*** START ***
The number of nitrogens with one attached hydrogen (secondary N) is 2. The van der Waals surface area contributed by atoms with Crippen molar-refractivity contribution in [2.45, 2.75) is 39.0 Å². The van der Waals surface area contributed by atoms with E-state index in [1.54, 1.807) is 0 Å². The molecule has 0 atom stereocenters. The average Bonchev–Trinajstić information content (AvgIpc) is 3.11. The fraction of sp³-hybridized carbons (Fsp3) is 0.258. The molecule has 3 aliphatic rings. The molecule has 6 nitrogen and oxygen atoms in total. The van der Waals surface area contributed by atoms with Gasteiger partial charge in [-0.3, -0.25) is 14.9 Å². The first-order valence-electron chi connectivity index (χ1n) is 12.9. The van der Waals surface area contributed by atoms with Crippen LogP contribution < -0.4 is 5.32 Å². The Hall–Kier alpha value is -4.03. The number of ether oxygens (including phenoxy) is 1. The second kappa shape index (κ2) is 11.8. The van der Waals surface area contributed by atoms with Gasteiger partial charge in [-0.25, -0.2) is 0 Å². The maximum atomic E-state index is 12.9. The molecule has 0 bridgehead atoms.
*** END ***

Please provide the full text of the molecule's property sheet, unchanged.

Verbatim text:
The number of nitrogens with one attached hydrogen (secondary N) is 2. The van der Waals surface area contributed by atoms with Crippen molar-refractivity contribution in [2.45, 2.75) is 39.0 Å². The van der Waals surface area contributed by atoms with E-state index in [1.54, 1.807) is 0 Å². The molecule has 0 atom stereocenters. The average Bonchev–Trinajstić information content (AvgIpc) is 3.11. The fraction of sp³-hybridized carbons (Fsp3) is 0.258. The molecule has 3 aliphatic rings. The molecule has 6 nitrogen and oxygen atoms in total. The van der Waals surface area contributed by atoms with Gasteiger partial charge in [-0.3, -0.25) is 14.9 Å². The first-order valence-electron chi connectivity index (χ1n) is 12.9. The van der Waals surface area contributed by atoms with Crippen LogP contribution < -0.4 is 5.32 Å². The Hall–Kier alpha value is -4.03. The number of ether oxygens (including phenoxy) is 1. The second kappa shape index (κ2) is 11.8. The van der Waals surface area contributed by atoms with Gasteiger partial charge in [-0.25, -0.2) is 0 Å². The maximum atomic E-state index is 12.9. The molecule has 0 bridgehead atoms.